Whenever I get together with my friends and relatives—most of them Baby Boomers—and someone asks, “How are you?”, it is no longer a rhetorical question.
Instead, it opens a virtual can of worms, a list of aches and pains for what ails them, including recent diagnoses for conditions including diabetes, COPD, heart conditions, kidney ailments, joint problems, muscle aches, et al.
My friend Barb calls them “organ recitals” because just about everyone in my age bracket has some kind of awful disease or condition, including some affecting their internal organs.
My, How We’ve Changed Over The Years.
In my late teens and 20s, I could party all night almost every day of the week. In my 30s, I reserved that revelry for Hump Day (Wednesday) and weekends. In my 40s and 50s, it was typically Saturday night. Now, as I ease into my 70s, my wife and I sit down to eat dinner earlier and earlier, and we catch the matinee rather than the late show at our local theater.
The Litany of “Ohhhh”.
“Tripping” is what we all did in our younger years when we enjoyed recreational drugs, but now it means taking a fall, literally.
Here’s a personal list of falls and bodily failures in my life:
- I tripped over a pipe on my daily hiking trail a few years ago, tearing my right hip labrum. It’s a bit painful and will eventually need orthoscopic surgery to repair it.
- My wife slipped on a rocky trail, necessitating partial knee replacement surgery. It “blew” up—swelling twice its size and had to be aspirated—while we were on a Mediterranean Cruise a few years ago. Recently, she slipped on the hardwood floor in our condo and did a face plant. That cracked a rib, bruised a few others, and slammed her surgically repaired knee so severely that it frequently swells up, locks in position, has had to aspirated twice more, and she’s using crutches to keep weight off that knee. She’s a candidate for a “scope” to clean it out soon and repair any tears.
- One of my friends had heart valve replacement surgery about 18 months ago and is doing just fine.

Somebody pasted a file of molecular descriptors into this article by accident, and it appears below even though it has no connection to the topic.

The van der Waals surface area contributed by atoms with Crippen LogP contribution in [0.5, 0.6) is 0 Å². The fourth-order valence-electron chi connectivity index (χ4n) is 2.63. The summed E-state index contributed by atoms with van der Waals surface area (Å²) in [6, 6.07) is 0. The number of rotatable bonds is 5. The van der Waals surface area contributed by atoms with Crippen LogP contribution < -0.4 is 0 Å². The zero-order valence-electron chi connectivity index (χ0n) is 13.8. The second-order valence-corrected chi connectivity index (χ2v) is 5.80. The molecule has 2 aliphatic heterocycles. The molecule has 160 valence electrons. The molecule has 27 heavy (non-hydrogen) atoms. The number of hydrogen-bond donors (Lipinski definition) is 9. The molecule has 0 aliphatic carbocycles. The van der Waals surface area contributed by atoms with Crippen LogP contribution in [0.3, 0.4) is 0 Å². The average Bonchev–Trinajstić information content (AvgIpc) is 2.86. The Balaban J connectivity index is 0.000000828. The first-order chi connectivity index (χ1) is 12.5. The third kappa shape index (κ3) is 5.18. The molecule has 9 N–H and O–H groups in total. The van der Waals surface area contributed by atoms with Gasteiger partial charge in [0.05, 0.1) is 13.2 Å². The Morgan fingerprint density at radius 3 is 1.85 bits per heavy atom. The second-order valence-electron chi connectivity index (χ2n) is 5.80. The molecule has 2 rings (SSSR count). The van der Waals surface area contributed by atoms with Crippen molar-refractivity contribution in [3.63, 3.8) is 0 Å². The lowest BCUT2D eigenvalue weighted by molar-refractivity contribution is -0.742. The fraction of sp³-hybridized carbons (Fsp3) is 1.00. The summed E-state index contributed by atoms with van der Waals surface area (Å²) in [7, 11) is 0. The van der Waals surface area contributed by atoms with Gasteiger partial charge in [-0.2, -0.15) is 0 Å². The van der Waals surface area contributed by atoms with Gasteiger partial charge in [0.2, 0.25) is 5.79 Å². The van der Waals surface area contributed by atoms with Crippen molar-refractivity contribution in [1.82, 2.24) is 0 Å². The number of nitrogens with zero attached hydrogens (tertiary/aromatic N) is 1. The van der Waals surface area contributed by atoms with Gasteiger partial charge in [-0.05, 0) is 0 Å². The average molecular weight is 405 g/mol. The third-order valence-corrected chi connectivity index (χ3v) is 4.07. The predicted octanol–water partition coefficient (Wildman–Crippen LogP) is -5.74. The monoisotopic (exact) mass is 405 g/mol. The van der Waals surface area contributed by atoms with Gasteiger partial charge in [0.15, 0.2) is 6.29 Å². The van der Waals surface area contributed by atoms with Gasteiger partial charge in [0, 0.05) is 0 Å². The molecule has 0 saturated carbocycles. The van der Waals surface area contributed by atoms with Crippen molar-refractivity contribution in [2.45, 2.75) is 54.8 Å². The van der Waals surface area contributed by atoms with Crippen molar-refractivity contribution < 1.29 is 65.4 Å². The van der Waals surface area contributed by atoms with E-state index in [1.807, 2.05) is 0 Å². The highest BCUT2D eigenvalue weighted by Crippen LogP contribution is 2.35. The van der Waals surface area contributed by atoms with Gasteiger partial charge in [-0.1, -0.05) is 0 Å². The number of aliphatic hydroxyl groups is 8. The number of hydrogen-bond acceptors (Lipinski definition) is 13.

- Another friend who is quite athletic lost his footing on a hike and slid down the mountain side sending his glasses flying and scraping his forearm raw as he tried to guide his way down. That same arm is due for surgery this month for another problem.
- His Mom, who is in her late 80s, had a fall last week, but fortunately, did not break anything.
- Just last week, my cousin tripped over her dog at home and broke her ankle. (The dog is fine. No animals were hurt during the writing of this blog.)
- A good friend of ours tripped while walking to the bathroom in the middle of the night and also broke her ankle—in two places.
- My twin brother has had surgeries for hip replacement, a procedure on his neck, and several on his tear ducts.
- Our older sister has been having back spasms; she received a pain blocker a few weeks ago.
- A friend in Southern California passed out twice at home; the first time, she cracked five ribs and the second time, she broke her nose and cut her upper lip.
- Another severely fractured his leg skiing and has been laid up for a few months now.
- Another buddy has congestive heart failure with two cardiac arrests and had a close call recently with a severely low oxygen level.
- My barber’s mother-in-law fell in their home and fractured her tibia.
- I have at least half a dozen friends who have survived prostate cancer and as many women who are breast cancer survivors.
- Finally, a writing colleague in Nevada caught COVID-19, spent three months in ICU, his immune system was so depleted that he formed a blood clot in a lower leg, and he had to have that leg amputated below his knee. He is now wearing a prosthetic, is learning how to walk with it, and is grateful to have survived this horrific ordeal.
I could go on and on. I’m sure your circle of friends and relatives has similar problems.
The only advice I can give is keep active, walk slowly, make sure you always wear sturdy shoes with good soles, watch where you’re going, and use a hiking pole or a cane if you’re the least bit unsteady on your feet. And be careful putting your socks on. You don‘t want to pull a muscle or lose your balance!
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SGD is a San Francisco Bay Area advertising, marketing and branding agency specializing in the senior and boomer markets. We’ve successfully positioned, branded and rebranded senior-oriented companies, weaving traditional and online tactics to create compelling stories that drive response.
About the Author: Gil Zeimer is a Partner at SGD Advertising.